Unlocking sustainability

through the four greatest coaching conversations

Published on: February 2020

Written by: Karim Hirani and Emily Lawrence

Sustainability is one of today’s buzzwords. We all have it on our minds, individually and collectively.

It is the issue of our time. It is the issue of businesses and organizations, ensuring that their strategy and culture balance people, planet, and profit. At its core, sustainability is about empowering all life within our ecosphere, human, animal and plant, to coexist, sustain and thrive. Organizations play a significant role as key contributors and participants in society. Addressing sustainability is on the agenda, but we know our pace of change is simply not fast enough to meet the timelines needed to truly turn things around.

Some argue that we are already too late. This week, Sir David Attenborough said, “It’s up to us to put before the nations of the world what needs to be done. Now is the moment” (BBC News). However, at this moment, the sustainability strategy is simply not being executed at the level we need. And for a while now, this word – sustainability, and what it represents, has been on my mind.

The Four Greatest Coaching Conversations can be read in many ways. It carries insights that prevail and transcend arguably all contexts. One that needs to be acknowledged right now is sustainability. This book isn’t the answer to the world’s sustainability issues, but it does provide the fundamental insights necessary to find an answer, your answer, to shifting mindsets that will successfully drive sustainability in your world.

At BTS, whilst we have a sustainability agenda, I am guilty of ignoring it in my day-to-day work. Most recently, one of my direct reports asked me if she could deliver a pro-bono workshop, which she previously ran for our team at a local school during work time. I remember my immediate reactive thoughts: “aah, that is a good cause. But this is going to cost time and money. It is going to be too hard to sign this off. It will set a precedent for the rest of the team. I need time to think this through.” It was too easy to simply ignore the heart and mind in front of me, wishing to express her social responsibility. Our social responsibility. Why was this happening?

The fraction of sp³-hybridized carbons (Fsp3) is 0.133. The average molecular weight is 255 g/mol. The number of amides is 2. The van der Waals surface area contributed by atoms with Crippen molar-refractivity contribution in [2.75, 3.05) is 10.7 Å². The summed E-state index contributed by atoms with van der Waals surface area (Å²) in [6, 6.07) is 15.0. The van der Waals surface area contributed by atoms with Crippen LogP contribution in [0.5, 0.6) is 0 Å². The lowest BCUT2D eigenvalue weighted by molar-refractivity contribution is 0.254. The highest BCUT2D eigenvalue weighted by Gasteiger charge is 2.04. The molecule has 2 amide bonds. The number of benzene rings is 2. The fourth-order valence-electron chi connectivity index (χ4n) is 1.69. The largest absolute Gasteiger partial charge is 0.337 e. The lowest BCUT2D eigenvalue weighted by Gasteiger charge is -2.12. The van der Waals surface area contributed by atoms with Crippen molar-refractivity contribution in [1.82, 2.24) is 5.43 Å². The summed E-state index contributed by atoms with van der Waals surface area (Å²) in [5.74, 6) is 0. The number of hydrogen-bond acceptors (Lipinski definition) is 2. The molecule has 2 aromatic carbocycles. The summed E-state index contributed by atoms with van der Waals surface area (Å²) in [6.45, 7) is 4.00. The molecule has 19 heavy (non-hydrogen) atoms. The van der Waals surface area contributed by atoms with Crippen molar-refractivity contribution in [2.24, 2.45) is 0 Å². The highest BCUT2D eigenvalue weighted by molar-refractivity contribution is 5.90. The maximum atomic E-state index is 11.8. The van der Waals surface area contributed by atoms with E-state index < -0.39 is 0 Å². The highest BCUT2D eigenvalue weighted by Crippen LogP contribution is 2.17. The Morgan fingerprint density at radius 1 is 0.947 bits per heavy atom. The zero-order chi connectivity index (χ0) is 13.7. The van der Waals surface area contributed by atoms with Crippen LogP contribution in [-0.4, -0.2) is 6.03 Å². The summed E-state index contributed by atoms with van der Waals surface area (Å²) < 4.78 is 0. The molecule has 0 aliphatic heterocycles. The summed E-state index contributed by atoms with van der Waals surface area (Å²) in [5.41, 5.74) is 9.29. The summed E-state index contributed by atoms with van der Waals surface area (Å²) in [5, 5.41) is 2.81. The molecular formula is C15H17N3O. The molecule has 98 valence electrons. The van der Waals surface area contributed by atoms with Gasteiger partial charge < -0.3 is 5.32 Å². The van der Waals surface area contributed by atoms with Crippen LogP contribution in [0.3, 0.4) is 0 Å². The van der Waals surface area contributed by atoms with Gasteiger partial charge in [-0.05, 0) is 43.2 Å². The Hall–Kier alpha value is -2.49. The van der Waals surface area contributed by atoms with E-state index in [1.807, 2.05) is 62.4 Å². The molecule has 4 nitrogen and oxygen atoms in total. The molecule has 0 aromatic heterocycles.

Taking a step back, many organizations are still working out their sustainability strategy. Others have one, like we do. It doesn’t seep through all levels of the business at all times. To deliver a strategy successfully, we believe that an organization must consider each of the following elements of the equation:

Execution of strategy = Alignment x Mindset x Capability

To create a sustainable business culture, we need to align the business at all levels (people, structures, processes, including aligning with outside institutions and influencing the political arena). In speaking with our clients, when the sustainability agenda is not aligned nor embedded into the business strategy across all levels, it fails to have any concrete impact. We must shift mindsets, individually and culturally. We must develop the capabilities (the roles and skills needed to make it happen).

But how do we shift these mindsets, both on an individual and cultural level?

Well, this is the heart of The 4 Greatest Coaching Conversations. Based on research from thousands of coaching conversations, we identified the four types of mindsets that are the most important for unlocking leadership and action: